3. in a lawyer discipline case Judge Brown, now removed, was presiding over a hearing about a lawyer accused of the supposedly heinous ethical violation of saying the words "Illegal immigrant." (IN re Barker) http://www.in.gov/judiciary/files/order-discipline-2013-55S00-1008-DI-429.pdf .... I wonder if when we compare the egregious violations of due process by Judge Brown, to her chiding of another lawyer for politically incorrectness, if there are any conclusions to be drawn about what kind of person, what kind of judge, what kind of apparatchik, is busy implementing the agenda of political correctness and making off-limits legit advocacy about an adverse party in a suit whose illegal alien status is relevant? I am just asking the question, the reader can make own conclsuion. Oh wait-- did I use the wrong adjective-- let me rephrase that, um undocumented alien?

  4. of course the bigger questions of whether or not the people want to pay for ANY bussing is off limits, due to the Supreme Court protecting the people from DEMOCRACY. Several decades hence from desegregation and bussing plans and we STILL need to be taking all this taxpayer money to combat mostly-imagined "discrimination" in the most obviously failed social program of the postwar period.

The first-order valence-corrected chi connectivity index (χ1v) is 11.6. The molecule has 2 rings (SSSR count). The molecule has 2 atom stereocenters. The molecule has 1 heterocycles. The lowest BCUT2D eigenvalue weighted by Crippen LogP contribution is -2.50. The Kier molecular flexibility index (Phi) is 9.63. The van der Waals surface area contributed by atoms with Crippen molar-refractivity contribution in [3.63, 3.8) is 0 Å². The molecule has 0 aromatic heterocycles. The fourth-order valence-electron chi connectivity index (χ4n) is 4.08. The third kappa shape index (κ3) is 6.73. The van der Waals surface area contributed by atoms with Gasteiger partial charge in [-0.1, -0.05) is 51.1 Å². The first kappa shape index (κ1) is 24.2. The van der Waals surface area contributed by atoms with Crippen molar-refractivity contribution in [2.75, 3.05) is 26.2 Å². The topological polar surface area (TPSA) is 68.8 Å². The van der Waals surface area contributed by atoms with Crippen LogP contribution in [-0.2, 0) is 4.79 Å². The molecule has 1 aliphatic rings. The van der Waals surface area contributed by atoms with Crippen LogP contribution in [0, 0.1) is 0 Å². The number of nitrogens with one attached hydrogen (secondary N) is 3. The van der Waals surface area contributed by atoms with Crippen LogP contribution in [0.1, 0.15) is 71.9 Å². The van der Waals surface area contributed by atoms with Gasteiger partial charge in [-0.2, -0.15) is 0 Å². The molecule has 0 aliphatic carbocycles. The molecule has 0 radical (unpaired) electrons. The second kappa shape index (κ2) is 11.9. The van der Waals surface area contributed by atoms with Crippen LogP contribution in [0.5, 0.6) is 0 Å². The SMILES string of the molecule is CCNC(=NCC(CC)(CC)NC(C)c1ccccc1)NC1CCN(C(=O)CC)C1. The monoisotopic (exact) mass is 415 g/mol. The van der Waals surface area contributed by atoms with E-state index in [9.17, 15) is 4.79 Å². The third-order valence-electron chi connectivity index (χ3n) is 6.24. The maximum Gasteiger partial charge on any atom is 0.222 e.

5. You can put your photos anywhere you like... When someone steals it they know it doesn't belong to them. And, a man getting a divorce is automatically not a nice guy...? That's ridiculous. Since when is need of money a conflict of interest? That would mean that no one should have a job unless they are already financially solvent without a job... A photographer is also under no obligation to use a watermark (again, people know when a photo doesn't belong to them) or provide contact information. Hey, he didn't make it easy for me to pay him so I'll just take it! Well heck, might as well walk out of the grocery store with a cart full of food because the lines are too long and you don't find that convenient. "Only in Indiana." Oh, now you're passing judgement on an entire state... What state do you live in? I need to characterize everyone in your state as ignorant and opinionated. And the final bit of ignorance; assuming a photo anyone would want is lucky and then how much does your camera have to cost to make it a good photo, in your obviously relevant opinion?

ADVERTISEMENT